Performer of the Week: Billy Porter

THE PERFORMER | Billy Porter


THE EPISODE | “Love’s in Need of Love Today” (July 23, 2019)

THE PERFORMANCE | As the outrageous ball emcee on FX’s groundbreaking LGBTQ drama, Porter’s Pray Tell is the unofficial den mother for the entire ball community. But Pray Tell needed some support himself this week after a serious health scare, and Porter responded with a searing, show-stopping performance.

Pray Tell was rushed to the hospital after collapsing mid-ball and diagnosed with an adverse reaction to his AZT treatment, and Porter was sensational as a thousand intense emotions rushed across Pray Tell’s face in that hospital bed: fear, anger, vulnerability, defiance. (“I’m sick of not knowing how fast or how slow I’m going to go,” he said through gritted teeth.) After turning away those closest to him, Pray Tell was visited, A Christmas Carol-style, by spectral visions of Candy, his dead boyfriend Costas… and, most heartbreakingly, his late stepfather, as we learned Pray Tell had been sexually abused as a boy. It was a marathon of raw emotion, but Porter shined throughout, letting us see the battered heart that lies underneath Pray Tell’s flamboyant bravado.

If that weren’t enough, Porter delivered a pair of musical numbers, too: a silky-smooth rendition of “The Man That Got Away” in an extravagant fantasy sequence, and a triumphant duet of Stevie Wonder’s “Love’s in Need of Love Today” with Blanca at the AIDS cabaret. Pose has introduced us to a shocking amount of fresh talent that never got the proper spotlight — but as this week proved once again, Porter’s talent is absolutely transcendent.

HONORABLE MENTION | The highly prolific Bridget Regan has been deliciously evil for five seasons now as Jane the Virgin‘s criminal mastermind Rose (aka Sin Rostro), and she got a fittingly juicy send-off this week, as Rose popped up yet again to make Jane’s life miserable. Stroking Jane’s cat like a Bond villain, Rose coolly threatened to kill poor Mateo if Jane didn’t reunite her with Luisa, and Regan turned Rose’s usual mustache-twirling up to an 11, equal parts terrifying and hilarious. This was Rose’s swan song, though, as she took a swan dive and fatally impaled herself, so it’s nice that Regan got to give her meatiest performance yet as Rose before saying goodbye for good. We know Jane won’t miss seeing Rose lurk around every corner… but we will.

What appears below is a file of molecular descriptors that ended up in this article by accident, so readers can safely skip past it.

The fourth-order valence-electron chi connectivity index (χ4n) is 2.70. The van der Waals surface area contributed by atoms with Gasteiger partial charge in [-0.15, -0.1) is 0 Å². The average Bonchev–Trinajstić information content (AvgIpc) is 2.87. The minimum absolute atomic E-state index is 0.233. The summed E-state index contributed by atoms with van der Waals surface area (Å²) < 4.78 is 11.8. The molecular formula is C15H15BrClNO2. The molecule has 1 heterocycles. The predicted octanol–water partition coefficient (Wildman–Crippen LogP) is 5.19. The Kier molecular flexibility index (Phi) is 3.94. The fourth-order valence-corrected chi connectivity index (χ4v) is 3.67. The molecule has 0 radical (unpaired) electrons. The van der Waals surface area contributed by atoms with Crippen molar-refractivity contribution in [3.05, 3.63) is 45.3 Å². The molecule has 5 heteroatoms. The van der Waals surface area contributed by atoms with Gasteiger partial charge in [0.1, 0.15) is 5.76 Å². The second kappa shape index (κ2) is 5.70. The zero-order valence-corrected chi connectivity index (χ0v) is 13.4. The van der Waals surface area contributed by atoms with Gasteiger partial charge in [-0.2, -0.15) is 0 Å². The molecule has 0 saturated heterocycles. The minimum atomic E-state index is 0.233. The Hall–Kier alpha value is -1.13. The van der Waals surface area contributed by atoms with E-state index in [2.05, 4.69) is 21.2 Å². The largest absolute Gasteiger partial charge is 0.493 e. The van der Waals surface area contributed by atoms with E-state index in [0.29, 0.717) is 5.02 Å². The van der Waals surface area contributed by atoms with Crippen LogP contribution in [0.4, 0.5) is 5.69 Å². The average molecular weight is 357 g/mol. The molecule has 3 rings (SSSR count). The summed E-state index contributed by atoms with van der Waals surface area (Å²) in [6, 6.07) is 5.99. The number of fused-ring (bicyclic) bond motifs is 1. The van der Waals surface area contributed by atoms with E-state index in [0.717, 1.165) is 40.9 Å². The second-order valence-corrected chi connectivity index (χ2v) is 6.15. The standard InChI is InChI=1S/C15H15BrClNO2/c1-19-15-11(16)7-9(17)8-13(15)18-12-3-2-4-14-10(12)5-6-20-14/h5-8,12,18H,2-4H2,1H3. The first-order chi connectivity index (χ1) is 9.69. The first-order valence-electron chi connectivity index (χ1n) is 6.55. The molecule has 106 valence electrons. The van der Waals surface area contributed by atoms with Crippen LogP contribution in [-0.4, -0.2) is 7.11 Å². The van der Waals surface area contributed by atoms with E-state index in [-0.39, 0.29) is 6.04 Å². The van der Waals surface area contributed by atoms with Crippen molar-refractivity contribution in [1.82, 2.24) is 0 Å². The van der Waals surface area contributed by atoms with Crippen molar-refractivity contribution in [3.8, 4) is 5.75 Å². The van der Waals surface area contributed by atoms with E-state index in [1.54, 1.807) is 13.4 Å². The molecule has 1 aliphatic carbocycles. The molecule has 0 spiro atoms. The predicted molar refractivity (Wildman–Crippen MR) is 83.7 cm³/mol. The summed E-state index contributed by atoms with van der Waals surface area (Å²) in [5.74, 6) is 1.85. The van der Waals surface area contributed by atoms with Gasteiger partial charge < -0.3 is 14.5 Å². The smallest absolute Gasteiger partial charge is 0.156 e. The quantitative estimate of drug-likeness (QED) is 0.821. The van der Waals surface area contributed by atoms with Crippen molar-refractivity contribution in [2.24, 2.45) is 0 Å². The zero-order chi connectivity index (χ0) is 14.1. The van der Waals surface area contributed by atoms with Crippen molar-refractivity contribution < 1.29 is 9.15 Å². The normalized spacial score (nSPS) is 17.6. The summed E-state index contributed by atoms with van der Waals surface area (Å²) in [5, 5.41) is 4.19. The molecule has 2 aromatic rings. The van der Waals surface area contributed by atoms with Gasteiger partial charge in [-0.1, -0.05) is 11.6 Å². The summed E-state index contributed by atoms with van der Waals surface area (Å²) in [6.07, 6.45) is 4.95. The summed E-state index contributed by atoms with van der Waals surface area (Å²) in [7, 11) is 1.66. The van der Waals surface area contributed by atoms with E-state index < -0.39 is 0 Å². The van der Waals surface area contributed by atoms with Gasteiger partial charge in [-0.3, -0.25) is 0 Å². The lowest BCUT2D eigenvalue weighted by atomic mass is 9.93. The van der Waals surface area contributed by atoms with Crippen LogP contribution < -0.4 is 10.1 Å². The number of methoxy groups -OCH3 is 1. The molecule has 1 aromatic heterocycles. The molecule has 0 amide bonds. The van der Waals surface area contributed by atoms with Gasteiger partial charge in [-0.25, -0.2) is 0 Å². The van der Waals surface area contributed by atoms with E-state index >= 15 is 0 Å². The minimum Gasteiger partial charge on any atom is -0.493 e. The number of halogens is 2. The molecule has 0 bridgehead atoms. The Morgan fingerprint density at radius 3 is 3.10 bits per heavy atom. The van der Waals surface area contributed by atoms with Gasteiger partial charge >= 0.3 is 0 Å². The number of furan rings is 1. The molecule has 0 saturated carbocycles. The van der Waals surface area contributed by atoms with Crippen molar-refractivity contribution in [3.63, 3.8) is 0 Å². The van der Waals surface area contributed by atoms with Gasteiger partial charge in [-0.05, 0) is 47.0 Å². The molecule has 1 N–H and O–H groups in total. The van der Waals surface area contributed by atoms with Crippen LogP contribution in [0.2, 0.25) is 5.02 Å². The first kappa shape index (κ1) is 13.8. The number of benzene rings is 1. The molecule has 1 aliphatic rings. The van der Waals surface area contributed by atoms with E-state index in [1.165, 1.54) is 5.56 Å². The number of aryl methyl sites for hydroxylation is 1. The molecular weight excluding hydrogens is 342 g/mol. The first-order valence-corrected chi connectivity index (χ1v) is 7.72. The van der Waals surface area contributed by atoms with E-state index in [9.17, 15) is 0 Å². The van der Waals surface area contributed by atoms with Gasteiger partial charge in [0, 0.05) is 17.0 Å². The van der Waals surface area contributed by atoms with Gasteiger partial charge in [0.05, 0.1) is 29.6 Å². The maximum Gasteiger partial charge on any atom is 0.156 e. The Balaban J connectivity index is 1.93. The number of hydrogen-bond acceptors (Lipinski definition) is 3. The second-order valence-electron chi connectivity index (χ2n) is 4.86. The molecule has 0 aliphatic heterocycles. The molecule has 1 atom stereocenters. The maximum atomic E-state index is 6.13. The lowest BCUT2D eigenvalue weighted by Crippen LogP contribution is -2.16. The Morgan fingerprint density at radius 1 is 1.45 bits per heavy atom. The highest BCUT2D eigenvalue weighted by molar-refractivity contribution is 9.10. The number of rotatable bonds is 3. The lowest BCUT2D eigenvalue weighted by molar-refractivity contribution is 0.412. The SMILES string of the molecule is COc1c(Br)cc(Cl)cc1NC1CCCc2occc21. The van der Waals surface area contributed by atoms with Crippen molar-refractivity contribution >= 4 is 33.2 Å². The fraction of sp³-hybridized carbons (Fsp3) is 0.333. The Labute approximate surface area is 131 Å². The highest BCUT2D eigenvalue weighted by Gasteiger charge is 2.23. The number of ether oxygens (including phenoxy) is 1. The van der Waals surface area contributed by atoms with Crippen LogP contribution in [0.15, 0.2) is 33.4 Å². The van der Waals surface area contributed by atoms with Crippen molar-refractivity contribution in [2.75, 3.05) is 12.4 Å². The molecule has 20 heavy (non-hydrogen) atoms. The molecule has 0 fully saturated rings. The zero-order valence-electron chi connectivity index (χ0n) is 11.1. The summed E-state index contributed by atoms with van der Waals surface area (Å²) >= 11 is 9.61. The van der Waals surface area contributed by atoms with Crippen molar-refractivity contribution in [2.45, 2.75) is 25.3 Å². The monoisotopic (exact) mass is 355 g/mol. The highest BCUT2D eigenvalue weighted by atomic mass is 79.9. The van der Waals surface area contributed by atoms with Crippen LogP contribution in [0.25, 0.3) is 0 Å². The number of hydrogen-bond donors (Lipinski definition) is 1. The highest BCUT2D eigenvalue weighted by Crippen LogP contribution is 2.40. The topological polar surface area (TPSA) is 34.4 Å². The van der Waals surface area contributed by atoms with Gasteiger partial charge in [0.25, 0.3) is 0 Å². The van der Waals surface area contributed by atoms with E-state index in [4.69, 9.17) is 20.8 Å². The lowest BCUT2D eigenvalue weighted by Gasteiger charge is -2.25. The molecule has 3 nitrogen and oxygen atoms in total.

HONORABLE MENTION | Younger‘s Liza spending the weekend at an LSD micro-dosing retreat with flames past and present sounds as crazy as you’d expect, but Sutton Foster came through with the comedic timing (and dance moves) to pull it off. After getting settled, Liza literally takes a “happy” pill and promptly hallucinates. The next day, when she imagines that Charles and Josh have switched voices, Foster’s face is a convincing mix of shock, horror, and WTF as she leaves to get help. While with the nurse (another hallucination), Liza is high enough to believe she’s an amazing dancer. Foster channels her experience a Tony-winning performer as Liza effortlessly glides across the floor, then shows Liza’s drug-induced silliness when it’s revealed that she’s actually partnered with a plant. Foster continues to bring fresh energy six seasons in, and she does it by giving Liza a perfect dose of humor and charm.

HONORABLE MENTION | On this week’s Burden of Truth season finale, Peter Mooney took a small brotherly moment and turned it into one we won’t soon forget. As his character Billy watched his sibling’s mental health deteriorate, Mooney’s face subtly shifted from guilt at what he had to do to get his brother help to a look of fear and sorrow. “Shane, promise me you’ll take the meds,” Billy pleaded, Mooney’s eyes brimming with tears. When Shane proceeded to share his delusions and call Billy his protector, Mooney’s broken smile conveyed everything there was to know about how desperately Billy was trying to hold it all together and put on a brave face. In a series that’s often about how family can break your heart, Mooney broke ours with a piercing portrayal of a brother’s anguish.

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